240 Hours: Interning at Our Bodies Ourselves
by Katherine "Kat" Burchell, Mount Holyoke College, '05
This essay concerns my Summer 2004 Our Bodies Ourselves internship, with Sally Whelan and the Translation/Adaptation Program.
Enter Oak Grove. “Malden Centah (change for commuter rail). Wellington Station. Suhilivan Squah. Cahmmunity College. North Station (change for green line and commuter rail). Haymahkat (change for green line). State. Downtown Crossin. Chinatown. New England Medical Center. Back Bay (change for commuter rail).” Exit Back Bay.
Turn left onto Dartmouth Street. 25¢ Boston Globe. Brownstones. Nieman Marcus. Young white Boston Brahmin mother walking little dog and baby carriage with Starbucks in hand. Well-dressed (probably) gay man. Stop, look, and listen before you cross the street. Traffic halts.
Sandals meet next curb. Slightly uneven cobblestone. Shaded trees. Pride flag. Colorful stationery in window. African-American man repaving gray brownstone steps for mystery tenant. Cross paths with Tremont Street. Dartmouth Street changes names because of a slight angle. West Dedham Street.
Corner store does not sell Charleston Chews. Cathedral Station Post Office. Botucatu restaurant. Torre Unidad high rise. Small modern apartments. One with fake peach flowers in the garden, the next patch has real flowers- a tiger lily even. Seated Puerto Rican grandmother watches cars pass. Safe in crosswalk. Eye level with green sprouting from the Unity Tower community garden, its sign greets me in three languages. Press walk button.
Another slender angle turns West Dedham Street, once Dartmouth Street, into Monsignor Reynolds Way. Foodies Urban Market. Poland Springs Lime Sparkling Water. Holy Cross Cathedral, Chartres gives it an inferiority complex. But the buttresses are still strong. Cathedral Housing development. Yellow brick apartment complexes, Spanish pop music, black girls braiding hair, nice rims. Watch for traffic. Coast clear. Cross and turn right on Harrison Avenue. Firemen! Policemen! (Oh my!) Just district departments.
Turn left the “wrong way” on a one way street. Plympton Street. Our Bodies Ourselves, #34, first bell.
“Hi Sally, hot out there today.”
“Hi Kat, I know! How was your evening?”
“Great, I …”
Fan on low, no, not right, medium now. Boot up my trusty computer. Enter the magic password. Open Outlook Express. Three new messages! Names end in -ov, -vic, and -ian. Today will be a good day.
It is. Need the red hand truck. Weigh, affix return address label, each package a different state (no international from Judy today). Scan Media Mail chart, find the winning number, enter rate, postage meter chugs out this Naša Tela, Mi’s ticket to Sacramento.
My favorite Post Office lady smiles as she says “Liquid, perishable, or hazardous?” “No, just books.” I return her smile. She knows they’re just books. She lets me go without double-checking my postage. I am their best customer. The cool air-conditioned room echoes “See you Thursday” as I leave.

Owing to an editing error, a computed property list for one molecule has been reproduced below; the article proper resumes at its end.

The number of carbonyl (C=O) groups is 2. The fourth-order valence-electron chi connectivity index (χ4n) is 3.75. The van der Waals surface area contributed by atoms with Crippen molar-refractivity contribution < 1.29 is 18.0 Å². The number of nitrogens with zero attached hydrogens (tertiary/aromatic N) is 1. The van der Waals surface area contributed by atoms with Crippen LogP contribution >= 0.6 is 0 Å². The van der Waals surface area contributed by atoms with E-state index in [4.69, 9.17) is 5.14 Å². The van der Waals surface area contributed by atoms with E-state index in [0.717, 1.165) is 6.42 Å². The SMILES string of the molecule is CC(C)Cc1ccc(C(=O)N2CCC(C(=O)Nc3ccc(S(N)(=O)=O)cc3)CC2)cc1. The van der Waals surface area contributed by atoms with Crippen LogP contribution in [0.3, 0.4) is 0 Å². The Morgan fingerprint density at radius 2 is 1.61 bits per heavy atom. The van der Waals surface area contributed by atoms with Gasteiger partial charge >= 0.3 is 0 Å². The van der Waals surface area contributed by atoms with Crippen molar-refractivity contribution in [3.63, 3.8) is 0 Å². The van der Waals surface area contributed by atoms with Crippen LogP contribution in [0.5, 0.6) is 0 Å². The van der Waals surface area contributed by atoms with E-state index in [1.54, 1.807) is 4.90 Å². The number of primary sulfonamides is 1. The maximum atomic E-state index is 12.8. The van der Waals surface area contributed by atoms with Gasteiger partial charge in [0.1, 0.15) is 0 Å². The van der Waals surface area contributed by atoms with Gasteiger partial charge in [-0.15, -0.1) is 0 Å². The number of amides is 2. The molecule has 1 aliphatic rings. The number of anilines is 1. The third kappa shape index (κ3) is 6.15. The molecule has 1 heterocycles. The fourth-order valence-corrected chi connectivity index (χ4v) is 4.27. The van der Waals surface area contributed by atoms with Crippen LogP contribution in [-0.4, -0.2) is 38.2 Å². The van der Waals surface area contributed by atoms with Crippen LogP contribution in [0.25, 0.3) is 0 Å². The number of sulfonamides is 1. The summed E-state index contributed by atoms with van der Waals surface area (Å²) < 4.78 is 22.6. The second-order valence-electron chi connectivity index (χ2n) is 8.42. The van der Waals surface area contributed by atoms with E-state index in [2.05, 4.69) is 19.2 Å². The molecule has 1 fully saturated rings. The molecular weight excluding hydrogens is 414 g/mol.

240 hours. The designated time that qualifies my work as legitimate (by decree of my Career Development Center). But the first day I walked that mile from the Orange Line Back Bay train station to Our Bodies Ourselves, I knew my internship was the real thing. I saw one road change three names. Who knew what a street could do, that I could see change so condensed? Each name brought new housing styles, new skin colors, new languages. White, Latina and Asian, African-American. The "Historic" South End of Boston.
Japanese, Armenian, Serbian, Bulgarian. I do not speak those languages but the people I email, chat with on the phone, and send books to do. Immigrants. Refugees. What have the last twenty years done to those words? These people are amazing, strong, and resilient. Not people who want to take my job or live off welfare. My hands have packaged and sent translations of Our Bodies Ourselves to half of the United States this summer. 4,000 dollars. That was the projects’ budget. 4,000 dollars to buy and ship 200 (combined) Bulgarian, Armenian, Serbian and Japanese translations free-of-charge to organizations and individuals who help and often are “immigrant women”. 4,000 dollars. I predict more than 4,000 women will be helped from my mandatory yet meager 240 hours this summer at Our Bodies Ourselves. Me. An immigrant 12 generations ago. Richard Warren, merchant, passenger of the Mayflower. But I am not marked by the immigration of my ancestors, like so many others are today. My skin, its history and politics have privileged me, guarded me from some hardships of today’s world but it has not tricked me to believe slanders against new American heritage or “the wrong side of town.”
I walk those three streets everyday. I see how these Boston streets have marked passages of immigrants- of Americans, by skin color, language, apartment square feet, mode of transportation…. At work I talk to women and men whose names end in -ian whose families came to this country because of genocide and I send books to a woman’s last name that ends that in -vic who came to the United States because she and her friends were raped during war. And someone wants to call them foreigners? They are more American, at the heart and history of the word, than my family is now, for the reason that they became American for survival’s sake.
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